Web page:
As you might have guessed by now, I have tried to read and grasp the contents of this booklet. The contents is fragmented, fractured and chaotic. It is written by a lunatic so I am giving up - I will write my own manual for this radio.

The contemporary radios are excellent, packed with features and niceties. The engineers are skillful and adept. But the manuals are worthless, confusing and often incorrect. This is a global trend. Is it because the consumers - in this case Amateur Radio operators - do not complain to the manufacturers ? I have written a few times to ICOM and Yaesu before but never got any response.

My experience shows that the vast majority of users of modern Amateur Radio transceivers do not understand and do not know how to properly and thoroughly make use of these technical marvels. I belong to this silent majority but I am not silent and I urge others, who are dissatisfied, to speak up. Write a letter or e-mail to the manufacturer or your local agent and point out what is wrong.

Amateur Radio has always been about learning and understanding. We are capable of mastering much more than an average appliance-operator is, but we must be given a chance. Sure, one can search the web and find answers to many questions but getting comprehendible instructions with a product you pay hundreds or thousands of dollars for is mandatory, it is our right.

I have learned much more about this radio from a review by Mark, K1RO in December 2007 QST than from the 100-page booklet that comes with the radio. This is obvious that it is possible to write intelligibly about technical issues. I have sporadically read other QST articles by Steve, WB8IMY and Mark, K1RO and always benefited from those items.

Henryk Kotowski, SM0JHF

ęDecember 2008


QST - the official journal of the American Radio Relay League Inc.

English is not my native language and I am self-taught; please excuse any imperfection.

Member Comments: Add A Comment
Operating Instructions Reply
by wd5jnc on December 20, 2008 Mail this to a friend!
I totaly agree that the manuals need serious improvement. Ths is Not limited to Yaesu, But is true for Icom and Kenwood. The Manual for the Ft 2000 is a monster and the one for the Icom 706mk2g is worse Kenwood I have no personal experance with, but a good friend of mine has lamented many times about his TS-2000 Operaters Manual.
I have seen adverts for "Quick referance cards " for several rigs and wonder if they are written more clearly than the OEM manuals. if so they would be worth the money.
RE: Operating Instructions Reply
by kf7cg on December 24, 2008 Mail this to a friend!
The manual for the FT-950 is fairly well written and th instructions are quite usable, but the complexity of the available function, and the sheer number of nearly identical but different functions gives the rig a long learning curve.

An instance of semi-redundant functions, there is a microphone equalizer with settings for both the speech processor and non-speech processor transmit modes. The settings of the two follow the same pattern but but must be set separately. You can't just set microphone equalization. I am glad to have both but it would be nice to clone one to another.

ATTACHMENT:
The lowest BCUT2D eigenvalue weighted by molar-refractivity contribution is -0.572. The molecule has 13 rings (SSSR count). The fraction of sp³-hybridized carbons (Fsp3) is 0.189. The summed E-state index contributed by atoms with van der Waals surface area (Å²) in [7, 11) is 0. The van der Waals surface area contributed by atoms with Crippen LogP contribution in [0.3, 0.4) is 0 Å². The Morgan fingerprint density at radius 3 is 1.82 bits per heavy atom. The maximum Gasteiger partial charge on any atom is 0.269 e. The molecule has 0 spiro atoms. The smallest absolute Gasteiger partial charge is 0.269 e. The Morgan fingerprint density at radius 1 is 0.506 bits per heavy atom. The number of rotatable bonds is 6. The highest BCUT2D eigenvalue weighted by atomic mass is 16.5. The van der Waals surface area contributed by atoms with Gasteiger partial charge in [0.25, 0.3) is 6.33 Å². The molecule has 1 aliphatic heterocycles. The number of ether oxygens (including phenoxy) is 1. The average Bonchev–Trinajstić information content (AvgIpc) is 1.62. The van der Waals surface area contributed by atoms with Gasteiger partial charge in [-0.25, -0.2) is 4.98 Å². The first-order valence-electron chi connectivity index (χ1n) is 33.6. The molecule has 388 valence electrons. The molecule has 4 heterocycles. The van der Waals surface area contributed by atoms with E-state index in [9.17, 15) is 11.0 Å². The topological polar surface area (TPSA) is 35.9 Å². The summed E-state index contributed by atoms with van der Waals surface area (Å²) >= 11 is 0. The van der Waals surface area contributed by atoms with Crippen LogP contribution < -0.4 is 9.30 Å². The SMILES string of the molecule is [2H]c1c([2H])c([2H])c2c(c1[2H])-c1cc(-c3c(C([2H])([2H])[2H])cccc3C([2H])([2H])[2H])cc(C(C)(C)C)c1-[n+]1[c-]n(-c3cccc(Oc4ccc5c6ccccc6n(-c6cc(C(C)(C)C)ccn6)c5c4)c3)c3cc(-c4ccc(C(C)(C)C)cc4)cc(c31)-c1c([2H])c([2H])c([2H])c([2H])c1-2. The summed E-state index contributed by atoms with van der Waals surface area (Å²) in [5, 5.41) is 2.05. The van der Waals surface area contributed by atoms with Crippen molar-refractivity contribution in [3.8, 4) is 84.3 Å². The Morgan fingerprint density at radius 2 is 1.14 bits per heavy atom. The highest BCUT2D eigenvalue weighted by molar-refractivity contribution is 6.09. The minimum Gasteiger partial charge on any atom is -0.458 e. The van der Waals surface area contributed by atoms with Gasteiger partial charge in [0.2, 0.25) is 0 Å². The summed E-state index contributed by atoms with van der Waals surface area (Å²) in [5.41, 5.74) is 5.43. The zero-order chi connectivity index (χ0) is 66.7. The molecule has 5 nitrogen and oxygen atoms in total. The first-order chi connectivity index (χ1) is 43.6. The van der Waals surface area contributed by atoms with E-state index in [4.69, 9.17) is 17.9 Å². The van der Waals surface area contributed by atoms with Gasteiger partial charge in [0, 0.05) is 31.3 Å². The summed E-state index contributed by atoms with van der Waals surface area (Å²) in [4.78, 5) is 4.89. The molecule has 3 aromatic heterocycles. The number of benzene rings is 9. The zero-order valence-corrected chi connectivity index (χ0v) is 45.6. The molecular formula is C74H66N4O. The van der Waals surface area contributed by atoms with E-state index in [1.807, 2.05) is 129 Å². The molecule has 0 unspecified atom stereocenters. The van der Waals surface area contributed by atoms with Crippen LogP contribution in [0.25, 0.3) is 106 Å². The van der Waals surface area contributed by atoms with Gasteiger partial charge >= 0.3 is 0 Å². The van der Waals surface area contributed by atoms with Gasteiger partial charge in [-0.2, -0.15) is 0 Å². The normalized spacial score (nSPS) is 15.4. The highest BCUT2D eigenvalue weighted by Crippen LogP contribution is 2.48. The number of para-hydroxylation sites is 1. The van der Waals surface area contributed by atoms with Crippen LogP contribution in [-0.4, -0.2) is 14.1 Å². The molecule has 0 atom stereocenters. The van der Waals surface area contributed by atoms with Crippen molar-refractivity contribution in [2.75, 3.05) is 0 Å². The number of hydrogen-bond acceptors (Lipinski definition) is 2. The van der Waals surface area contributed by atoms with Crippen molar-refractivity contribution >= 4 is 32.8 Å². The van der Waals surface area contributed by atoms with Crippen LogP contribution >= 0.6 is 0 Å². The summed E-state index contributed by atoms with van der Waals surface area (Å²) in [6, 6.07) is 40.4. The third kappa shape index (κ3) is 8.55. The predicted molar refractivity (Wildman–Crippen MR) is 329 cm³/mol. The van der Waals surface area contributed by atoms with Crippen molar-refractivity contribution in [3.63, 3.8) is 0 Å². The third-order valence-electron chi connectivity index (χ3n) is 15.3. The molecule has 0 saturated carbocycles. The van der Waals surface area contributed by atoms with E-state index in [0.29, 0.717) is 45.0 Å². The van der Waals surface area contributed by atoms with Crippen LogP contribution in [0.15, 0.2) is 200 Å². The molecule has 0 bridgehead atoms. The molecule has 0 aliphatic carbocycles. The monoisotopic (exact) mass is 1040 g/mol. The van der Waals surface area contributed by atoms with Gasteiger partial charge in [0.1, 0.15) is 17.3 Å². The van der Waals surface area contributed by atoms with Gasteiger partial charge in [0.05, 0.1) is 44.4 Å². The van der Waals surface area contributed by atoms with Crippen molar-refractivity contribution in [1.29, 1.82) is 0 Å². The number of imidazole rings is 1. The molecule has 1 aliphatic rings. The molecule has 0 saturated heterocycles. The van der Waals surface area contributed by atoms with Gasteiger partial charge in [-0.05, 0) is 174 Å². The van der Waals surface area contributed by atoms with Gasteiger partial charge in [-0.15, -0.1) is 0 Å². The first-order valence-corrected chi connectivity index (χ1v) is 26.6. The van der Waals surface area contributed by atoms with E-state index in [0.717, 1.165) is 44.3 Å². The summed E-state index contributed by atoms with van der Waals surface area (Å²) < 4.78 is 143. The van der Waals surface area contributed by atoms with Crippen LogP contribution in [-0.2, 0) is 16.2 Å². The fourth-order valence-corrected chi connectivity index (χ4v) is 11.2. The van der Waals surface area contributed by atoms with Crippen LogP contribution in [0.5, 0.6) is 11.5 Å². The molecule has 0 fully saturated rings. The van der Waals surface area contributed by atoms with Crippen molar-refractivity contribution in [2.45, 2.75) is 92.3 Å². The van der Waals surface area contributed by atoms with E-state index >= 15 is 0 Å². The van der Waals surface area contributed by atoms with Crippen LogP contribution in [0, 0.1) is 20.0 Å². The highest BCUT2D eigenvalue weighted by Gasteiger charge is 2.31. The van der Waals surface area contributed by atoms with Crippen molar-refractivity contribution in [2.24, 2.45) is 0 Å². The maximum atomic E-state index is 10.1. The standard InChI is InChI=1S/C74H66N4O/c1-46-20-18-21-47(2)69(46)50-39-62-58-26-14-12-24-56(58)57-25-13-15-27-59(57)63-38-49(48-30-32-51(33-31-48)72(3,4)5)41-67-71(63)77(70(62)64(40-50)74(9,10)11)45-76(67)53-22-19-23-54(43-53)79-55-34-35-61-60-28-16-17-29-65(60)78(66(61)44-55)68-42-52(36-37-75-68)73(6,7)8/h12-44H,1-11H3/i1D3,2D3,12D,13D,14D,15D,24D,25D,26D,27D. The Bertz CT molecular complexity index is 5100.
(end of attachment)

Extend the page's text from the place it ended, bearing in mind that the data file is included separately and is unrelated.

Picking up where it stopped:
The same is true of many other options as described in the radio.

The manual is thick and complex because the radio is so multi-featured with little way of copying from one band/area to another.

RE: Operating Instructions Reply
by KT8K on January 6, 2009 Mail this to a friend!
Unfortunately, beyond simple language barriers, engineers are often not particularly good communicators, either because they sought this career because they liked dealing with designs and objects more than with people, because they spend the majority of their time with machines and concepts rather than communicating with people, or because the typical engineering education does not emphasize or build communications skills as well as it might. In spite of business trends in recent decades toward optimizing the customer's experience, engineers still have far too little contact with their end-use customers, and manual writers are often given only a specification describing technical details of a product, itself designed only to please the engineers who designed it. The alternative of having engineers work closely with customers, manual writers, and others who can truly optimize the product experience is rarely understood, let alone achieved. This is an unfortunate fact of life that does more harm to products and companies than a lot of more obvious factors.

Personally, I like my Tentec rigs, especially my old Tentec Argosy 515 and Argonaut 509. The controls are minimal and the functions are basic, but it's really hard to get lost operating them. The manuals are pretty good, too, from a user standpoint, but are rarely needed because the design was intuitive _from_the_user's_perspective_, something rarely seen today. My worst experiences have been with the small, Japanese-made, all-in-one rigs like the FT-857 (even when my eyes were better than they are now), but big boxes covered in multi-function knobs and buttons are little better.

There is certainly much room for improvement in radio controls and documentation design these days, and I have especially deep sympathies for non-English/non-Japanese speakers.
Best of luck & 73 de kt8k - Tim
(BTW, I am an award-winning technical writer and an experienced engineer, and am available to consult with any manufacturer who wants to outdo their competition in the important areas of product design and documentation.)
Operating Instructions Reply
by K7NSW on May 25, 2011 Mail this to a friend!
This article reminds me of why I bought a TenTec Omni 7 hf transceiver. In my experience and opinion TenTec products blow all of these described rigs 100% away on all issues raised in the article. Buy American and get the best. I do not know much about Elecraft rigs but I suspect I would be saying the same thing about them if I owned one. Buy American and get the best.